Calling rates for a conference call from Australia are among the lowest
in the world.
This is good news if you're accustomed to holding conference calls in
the U.S. as your budget for the call will be similar to what you're used to.
For example, if this is likely to be a one-time international call, you might be better off paying slightly more
per minute for a "pay as you go" plan.
After all, if you'll never need to host a conference call from Australia again, why should you continue paying
for a monthly service that you'll use just once?
You'll probably want to find a service provider that does not require making a reservation with an operator.
Once you have an international conference calling service provider lined up, you'll then need to schedule the call
with your participants. Before you do, get organized.
Create a list of all participants along with their locations. If everyone is based in Australia or the United States,
it'll be a little easier than if participants are scattered around the globe. For example, if all participants
are located in Australia, you'll need just one toll free Australian phone number for your participants.
On the other hand, if some participants are in the United States, Australia, Germany, and China, then you'll need
toll free numbers for each country.
When other countries are involved, not only will you need additional toll free numbers, you'll need to pay more
attention to rates as rates can vary dramatically between countries. For example, you may pay between seven and
nine cents per minute for US and Australian callers and well over forty cents per minute for Chinese participants.
When you host a conference call from Australia with other countries involved, you may find that it makes sense
to "dial out" to callers located elsewhere in the world. If your conference calling service provider
offers a dial-out feature, take the time to find out if it might be less expensive to set this option up for some
An important consideration when involved with a conference call from Australia is the teleconference's time and
date. Because the United States and Australia are on opposite sides of the International Date Line, not only do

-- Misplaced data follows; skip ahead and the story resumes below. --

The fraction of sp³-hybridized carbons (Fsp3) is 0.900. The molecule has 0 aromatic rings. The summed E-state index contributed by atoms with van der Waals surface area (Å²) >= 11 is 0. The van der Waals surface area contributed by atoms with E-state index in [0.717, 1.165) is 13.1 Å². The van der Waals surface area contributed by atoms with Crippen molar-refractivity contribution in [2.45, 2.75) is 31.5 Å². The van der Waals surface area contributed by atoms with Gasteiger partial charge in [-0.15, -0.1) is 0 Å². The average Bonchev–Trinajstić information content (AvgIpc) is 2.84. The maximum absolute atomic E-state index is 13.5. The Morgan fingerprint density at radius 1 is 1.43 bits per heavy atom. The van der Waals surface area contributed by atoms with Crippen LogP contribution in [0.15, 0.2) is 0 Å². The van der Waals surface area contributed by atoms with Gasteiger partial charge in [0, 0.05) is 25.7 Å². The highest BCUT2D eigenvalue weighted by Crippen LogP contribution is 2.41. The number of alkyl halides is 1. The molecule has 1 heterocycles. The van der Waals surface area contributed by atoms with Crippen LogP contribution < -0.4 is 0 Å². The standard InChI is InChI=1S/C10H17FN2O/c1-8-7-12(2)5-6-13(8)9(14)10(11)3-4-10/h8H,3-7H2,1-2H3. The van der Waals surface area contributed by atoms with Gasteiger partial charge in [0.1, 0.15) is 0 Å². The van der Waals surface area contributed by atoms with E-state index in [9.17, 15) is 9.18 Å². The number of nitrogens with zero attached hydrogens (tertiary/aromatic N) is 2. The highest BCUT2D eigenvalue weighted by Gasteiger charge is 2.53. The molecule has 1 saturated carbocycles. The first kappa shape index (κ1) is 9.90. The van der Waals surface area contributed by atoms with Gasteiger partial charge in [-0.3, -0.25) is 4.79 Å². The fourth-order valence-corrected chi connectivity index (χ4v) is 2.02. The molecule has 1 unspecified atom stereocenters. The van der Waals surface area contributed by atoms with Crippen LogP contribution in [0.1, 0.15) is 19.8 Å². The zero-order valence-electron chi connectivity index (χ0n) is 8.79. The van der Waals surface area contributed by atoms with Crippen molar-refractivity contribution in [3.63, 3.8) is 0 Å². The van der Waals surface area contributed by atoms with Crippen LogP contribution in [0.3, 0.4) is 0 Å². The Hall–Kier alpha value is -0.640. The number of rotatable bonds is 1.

you need to consider the time differences in terms of the time of the call, but the date as well. For example,
if you want to hold the conference call in Sydney, Australia at 7:30 AM on June 10th, your callers in the United
States will call at different times (such as 4:30 PM in Chicago) on June 9th because Australia is a day ahead of
the United States.
Once the call's start time arrives, all attendees dial a toll free access number that's local for their countries.
For instance, callers in the U.S. will dial a familiar 800 number without having to worry about how to dial an
Australian phone number. Each caller enters a Passcode that you will be provided by the conference call company
and the call begins.
Despite the challenges of scheduling a conference call amongst callers from around the world, providing callers
with toll free phone numbers is easier than it sounds. In the case of Australian attendees, look for an international
conference call provider that offers a toll free Australia access number and plan features that appeal to you.
Many providers offer tools that make scheduling international calls and comparing rates a snap.
AIT offers international conference calling
for dozens of countries. With low rates, a dial-out option, and features that make it easy to host or participate
in a conference call from Australia as well as a variety of convenient "no contract" plans, international
conference calls with AIT are easy and affordable.
If you're involved in a conference call from Australia, you'll need a way to provide international callers with
toll free access to the teleconference. Fortunately, it's not overly difficult to do, even if you have callers
participating from around the globe.